Apparently, judges are not as welcoming of our new robotic overlords, however...
A Wired blog post talks about a judge's ruling that a website offering free legal advice on bankruptcy law was "practicing law without a license."
I can only assume that, as time goes on, more and more of the legal profession is going to become automated. And it's not like there isn't a dearth of legal info out there for the public.
As a law student, let me do what we're taught to do best... That is, take a logical point and stretch it to the very limits of sensibility. What would happen if someone made a book, a la Choose Your Own Adventure. For each variable, you flipped to a certain page...
Have dependents? TURN TO PAGE 45
Owe Money to the Government? TURN TO PAGE 63
Want to open the crypt of doom? TURN TO PAGE 157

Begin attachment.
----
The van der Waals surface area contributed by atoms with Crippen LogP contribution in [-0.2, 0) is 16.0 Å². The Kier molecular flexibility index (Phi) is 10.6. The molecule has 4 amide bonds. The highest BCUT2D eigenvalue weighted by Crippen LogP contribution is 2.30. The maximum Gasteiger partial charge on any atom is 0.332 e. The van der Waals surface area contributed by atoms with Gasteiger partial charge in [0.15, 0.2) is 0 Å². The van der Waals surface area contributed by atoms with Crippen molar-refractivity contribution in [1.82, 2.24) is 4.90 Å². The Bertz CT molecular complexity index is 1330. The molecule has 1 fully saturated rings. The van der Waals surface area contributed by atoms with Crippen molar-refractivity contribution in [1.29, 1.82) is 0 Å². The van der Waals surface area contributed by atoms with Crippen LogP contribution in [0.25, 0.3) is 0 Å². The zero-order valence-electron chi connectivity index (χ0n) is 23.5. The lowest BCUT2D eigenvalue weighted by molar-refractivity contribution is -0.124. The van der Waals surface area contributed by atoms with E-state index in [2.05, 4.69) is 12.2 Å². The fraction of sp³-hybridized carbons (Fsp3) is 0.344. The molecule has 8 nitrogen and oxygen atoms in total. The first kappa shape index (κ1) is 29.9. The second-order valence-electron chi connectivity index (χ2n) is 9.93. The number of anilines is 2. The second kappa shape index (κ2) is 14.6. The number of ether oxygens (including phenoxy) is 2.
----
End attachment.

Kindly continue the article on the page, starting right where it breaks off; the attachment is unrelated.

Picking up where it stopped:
Besides being ridiculously large, and just plain silly, how would this book be any different from Law Underground, or the 700law.com website mentioned in the Wired article?
Coming back to the real world, if Mr. Ihejirika was not merely an "internet entrepreneur," but a lawyer, as well? Would this type of automated program, created by him, constitute unlicensed practice, since the lawyer would actually be the person originally doing the work? i.e. is this a finding of the AI practicing law unlicensed, or Mr. Ihejirika?